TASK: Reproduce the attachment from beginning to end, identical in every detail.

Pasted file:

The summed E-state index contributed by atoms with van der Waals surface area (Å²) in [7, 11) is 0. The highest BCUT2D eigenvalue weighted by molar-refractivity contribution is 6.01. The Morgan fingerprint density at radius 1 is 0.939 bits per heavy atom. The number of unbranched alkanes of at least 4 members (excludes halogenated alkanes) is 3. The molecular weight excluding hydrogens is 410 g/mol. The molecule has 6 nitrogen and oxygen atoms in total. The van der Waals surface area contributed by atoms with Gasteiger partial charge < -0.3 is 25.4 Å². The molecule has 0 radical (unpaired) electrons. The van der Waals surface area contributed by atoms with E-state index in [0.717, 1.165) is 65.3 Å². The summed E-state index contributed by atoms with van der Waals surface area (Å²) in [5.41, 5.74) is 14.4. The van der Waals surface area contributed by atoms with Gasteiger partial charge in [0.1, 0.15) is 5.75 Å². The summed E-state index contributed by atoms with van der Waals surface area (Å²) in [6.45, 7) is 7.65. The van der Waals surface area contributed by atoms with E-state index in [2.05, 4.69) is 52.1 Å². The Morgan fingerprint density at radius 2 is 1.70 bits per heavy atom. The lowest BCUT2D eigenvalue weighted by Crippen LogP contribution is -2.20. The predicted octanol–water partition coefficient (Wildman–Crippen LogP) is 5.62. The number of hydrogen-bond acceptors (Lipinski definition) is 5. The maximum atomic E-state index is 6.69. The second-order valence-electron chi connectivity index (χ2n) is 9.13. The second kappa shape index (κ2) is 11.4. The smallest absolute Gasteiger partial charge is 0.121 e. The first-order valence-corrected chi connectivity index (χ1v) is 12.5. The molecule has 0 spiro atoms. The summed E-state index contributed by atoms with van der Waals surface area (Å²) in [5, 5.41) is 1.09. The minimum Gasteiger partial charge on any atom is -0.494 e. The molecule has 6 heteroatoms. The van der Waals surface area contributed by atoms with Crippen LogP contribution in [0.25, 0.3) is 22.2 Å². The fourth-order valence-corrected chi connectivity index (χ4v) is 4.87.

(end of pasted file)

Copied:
The summed E-state index contributed by atoms with van der Waals surface area (Å²) in [7, 11) is 0. The highest BCUT2D eigenvalue weighted by molar-refractivity contribution is 6.01. The Morgan fingerprint density at radius 1 is 0.939 bits per heavy atom. The number of unbranched alkanes of at least 4 members (excludes halogenated alkanes) is 3. The molecular weight excluding hydrogens is 410 g/mol. The molecule has 6 nitrogen and oxygen atoms in total. The van der Waals surface area contributed by atoms with Gasteiger partial charge < -0.3 is 25.4 Å². The molecule has 0 radical (unpaired) electrons. The van der Waals surface area contributed by atoms with E-state index in [0.717, 1.165) is 65.3 Å². The summed E-state index contributed by atoms with van der Waals surface area (Å²) in [5.41, 5.74) is 14.4. The van der Waals surface area contributed by atoms with Gasteiger partial charge in [0.1, 0.15) is 5.75 Å². The summed E-state index contributed by atoms with van der Waals surface area (Å²) in [6.45, 7) is 7.65. The van der Waals surface area contributed by atoms with E-state index in [2.05, 4.69) is 52.1 Å². The Morgan fingerprint density at radius 2 is 1.70 bits per heavy atom. The lowest BCUT2D eigenvalue weighted by Crippen LogP contribution is -2.20. The predicted octanol–water partition coefficient (Wildman–Crippen LogP) is 5.62. The number of hydrogen-bond acceptors (Lipinski definition) is 5. The maximum atomic E-state index is 6.69. The second-order valence-electron chi connectivity index (χ2n) is 9.13. The second kappa shape index (κ2) is 11.4. The smallest absolute Gasteiger partial charge is 0.121 e. The first-order valence-corrected chi connectivity index (χ1v) is 12.5. The molecule has 0 spiro atoms. The summed E-state index contributed by atoms with van der Waals surface area (Å²) in [5, 5.41) is 1.09. The minimum Gasteiger partial charge on any atom is -0.494 e. The molecule has 6 heteroatoms. The van der Waals surface area contributed by atoms with Crippen LogP contribution in [0.25, 0.3) is 22.2 Å². The fourth-order valence-corrected chi connectivity index (χ4v) is 4.87.